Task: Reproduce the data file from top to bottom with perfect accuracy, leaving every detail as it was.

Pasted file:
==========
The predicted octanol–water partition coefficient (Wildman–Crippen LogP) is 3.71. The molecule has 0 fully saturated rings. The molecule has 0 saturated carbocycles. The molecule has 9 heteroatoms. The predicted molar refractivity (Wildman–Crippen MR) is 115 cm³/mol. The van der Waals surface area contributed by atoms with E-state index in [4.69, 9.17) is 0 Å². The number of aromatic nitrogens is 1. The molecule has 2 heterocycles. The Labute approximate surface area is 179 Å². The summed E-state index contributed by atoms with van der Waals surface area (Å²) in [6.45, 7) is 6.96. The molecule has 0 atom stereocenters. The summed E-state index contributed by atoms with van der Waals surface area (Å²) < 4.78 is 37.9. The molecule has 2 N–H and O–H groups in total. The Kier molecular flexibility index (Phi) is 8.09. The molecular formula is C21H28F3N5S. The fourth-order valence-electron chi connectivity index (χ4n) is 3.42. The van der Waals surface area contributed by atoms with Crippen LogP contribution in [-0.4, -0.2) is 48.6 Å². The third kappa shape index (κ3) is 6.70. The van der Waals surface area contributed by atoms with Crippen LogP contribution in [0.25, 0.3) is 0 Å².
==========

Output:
The predicted octanol–water partition coefficient (Wildman–Crippen LogP) is 3.71. The molecule has 0 fully saturated rings. The molecule has 0 saturated carbocycles. The molecule has 9 heteroatoms. The predicted molar refractivity (Wildman–Crippen MR) is 115 cm³/mol. The van der Waals surface area contributed by atoms with E-state index in [4.69, 9.17) is 0 Å². The number of aromatic nitrogens is 1. The molecule has 2 heterocycles. The Labute approximate surface area is 179 Å². The summed E-state index contributed by atoms with van der Waals surface area (Å²) in [6.45, 7) is 6.96. The molecule has 0 atom stereocenters. The summed E-state index contributed by atoms with van der Waals surface area (Å²) < 4.78 is 37.9. The molecule has 2 N–H and O–H groups in total. The Kier molecular flexibility index (Phi) is 8.09. The molecular formula is C21H28F3N5S. The fourth-order valence-electron chi connectivity index (χ4n) is 3.42. The van der Waals surface area contributed by atoms with Crippen LogP contribution in [-0.4, -0.2) is 48.6 Å². The third kappa shape index (κ3) is 6.70. The van der Waals surface area contributed by atoms with Crippen LogP contribution in [0.25, 0.3) is 0 Å².